Talk:Marc Isambard Brunel

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Sophie or Sophia?[edit]

The article names Brunel's wife as Sophie Kingdom but the photo of the family grave names her Sophia. I must say I always understood her name to be Sophie but the inconsistency with the gravestone requires some explanation. If the stone was incorrectly engraved you would expect that someone in the high profile family would have had it corrected. MegaPedant (talk) 13:18, 13 February 2010 (UTC)

In the article, she was referred to as 'Sophia' until this major edit of 27 Dec 2007. So all the occurrences of 'Sophie' are the result of one editor, using Bagust as a reference (so did he get it wrong?)
I would suggest that 'Sophia' is more likely to be correct. Comparing the results of a google for 'sophia brunel' with those for 'sophie brunel' shows far more results for the former. More significant are the following cherry-picked links that refer to 'Sophia':
Admittedly these are not definitive, and I know from experience (James Watt birth date!) that all of these sources could have obtained information from an incorrect original... However, some of the persons named on that grave must have been buried after Sophia, and surely within the family they wouldn't have got it wrong?
EdJogg (talk) 01:04, 17 February 2010 (UTC)
Hi all, I reverted a change to "Sophie" recently because I thought it was probably just vandalism, but now I see that it is a real question. I would like to add one more wrinkle: Very easily they can both be correct. The reason is that these are alternate Romance versions of the same name. It could be roughly analogous to wondering whether a guy's name was Thomas vs Tom, or Steven vs Steve, or /Porschə/ vs /Porsch/, or /proʒut/ vs /proʃutto/. It just depends on who's talking and what Romance dialect they were speaking at the moment. Just a possible explanation for why both names could be legitimately attested for her. Maybe "Sophia" on her birth and death records but "Sophie" as what was commonly pronounced around the household. I don't know anything about her, though. Cheers, — ¾-10 02:43, 18 February 2010 (UTC)
Can I suggest the Google results for "sophie brunel" are referring to his sister, not his mother Sophia. I don't have a copy of Bagust but all other authorities (including, as pointed out above, her flipping gravestone) say Sophia. Whatever she was called en famille I think this encyclopedia article should use her given name. Which is clearly Sophia. --Dominic Sayers (talk) 09:54, 13 May 2010 (UTC)
PetroGeoff (talk · contribs) clearly agrees too, as he has applied the change discussed above (although he missed one and changed one he shouldn't). I've corrected that. All mentions are now to Sophia Kingdom, except the one reference to the daughter, which I have put as Sophie. This latter still requires clarification. EdJogg (talk) 10:36, 13 September 2010 (UTC)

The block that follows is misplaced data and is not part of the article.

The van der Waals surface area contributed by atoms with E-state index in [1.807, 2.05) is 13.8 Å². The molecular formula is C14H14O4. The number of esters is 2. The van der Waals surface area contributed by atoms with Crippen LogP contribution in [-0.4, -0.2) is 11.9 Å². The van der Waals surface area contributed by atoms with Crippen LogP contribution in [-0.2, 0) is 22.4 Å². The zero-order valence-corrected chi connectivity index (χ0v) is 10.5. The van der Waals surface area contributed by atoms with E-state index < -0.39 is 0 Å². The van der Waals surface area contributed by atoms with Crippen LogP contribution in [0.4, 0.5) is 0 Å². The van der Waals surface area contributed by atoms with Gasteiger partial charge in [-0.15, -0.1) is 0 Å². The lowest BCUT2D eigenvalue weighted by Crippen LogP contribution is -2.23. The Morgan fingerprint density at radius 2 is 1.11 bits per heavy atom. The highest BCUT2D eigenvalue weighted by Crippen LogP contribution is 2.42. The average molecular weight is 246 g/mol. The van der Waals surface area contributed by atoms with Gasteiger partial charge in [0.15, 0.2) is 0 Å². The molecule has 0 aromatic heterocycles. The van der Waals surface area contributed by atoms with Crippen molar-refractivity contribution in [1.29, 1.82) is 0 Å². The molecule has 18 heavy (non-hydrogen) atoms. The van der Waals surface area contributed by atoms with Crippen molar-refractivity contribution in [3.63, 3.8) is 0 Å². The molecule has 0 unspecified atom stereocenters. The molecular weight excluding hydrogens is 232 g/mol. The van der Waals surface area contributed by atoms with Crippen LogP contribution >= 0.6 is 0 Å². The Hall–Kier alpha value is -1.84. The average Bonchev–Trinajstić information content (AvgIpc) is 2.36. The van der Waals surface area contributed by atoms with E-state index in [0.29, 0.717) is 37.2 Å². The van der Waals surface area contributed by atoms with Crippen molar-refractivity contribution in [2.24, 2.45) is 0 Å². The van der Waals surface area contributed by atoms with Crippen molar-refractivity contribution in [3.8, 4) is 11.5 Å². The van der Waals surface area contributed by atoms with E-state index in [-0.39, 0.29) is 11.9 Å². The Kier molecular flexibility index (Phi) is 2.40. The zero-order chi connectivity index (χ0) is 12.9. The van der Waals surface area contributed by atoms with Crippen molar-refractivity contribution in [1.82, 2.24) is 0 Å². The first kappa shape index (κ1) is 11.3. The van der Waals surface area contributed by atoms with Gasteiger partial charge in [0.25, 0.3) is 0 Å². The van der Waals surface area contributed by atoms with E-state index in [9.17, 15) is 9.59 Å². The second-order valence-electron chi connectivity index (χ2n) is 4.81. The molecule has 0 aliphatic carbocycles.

Well I never knew that Brunel is an Old English surname, (talk) 12:14, 22 August 2010 (UTC)

Nationality and Knighthood[edit]

According to this page Marc Brunel started out as French, then took US nationality in 1796. There is no record of him taking British nationality. However in 1846 Queen Victoria knighted him and he has subsequently been known as Sir Marc. Foreign citizens are usually awarded an honorary knighthood (which doesn't carry the right to the style "Sir"), not a substantive one. Can anyone throw light on this anomaly? Martin of Sheffield (talk) 15:46, 22 November 2015 (UTC)

I think the UK nationality limitation on knighthoods is more recent than this. Andy Dingley (talk) 20:05, 22 November 2015 (UTC)
It would be nice to track it down for certain. I thought that the "subjects only" rule went way back to when knights were riding about saving poor misunderstood dragons from publicity-concious maidens,;-) AIUI there's a small issue of pledging personal allegiance before all others - a bit difficult if you're a foreign citizen! I'll keep nosing around, if I find some citable facts I'll add them as a footnote. Martin of Sheffield (talk) 20:42, 22 November 2015 (UTC)

Marc Isambard Brunel never was Chief Engineer of New York City[edit]

Marc Isambard Brunel never was Chief Engineer of New York City because that position did not exit outside of the Army Corps of Engineers. Nor are there any records of him being employed as an engineer, even though records of other engineer and surveyors survive.

There WAS a French emigre who served as an Army engineer and surveyor in New York City, Joseph Francois Mangin. He went on to become a famous architect: — Preceding unsigned comment added by Ferreiro (talkcontribs) 12:35, 24 December 2015 (UTC)

Marc Isambard Brunel as surveyor for the Castorland project[edit]

Marc Isambard Brunel's biographies always overlook the 2+ years he spent in upstate New York surveying the Castorland project, a French land speculation that ultimately failed. See The Castorland Journal: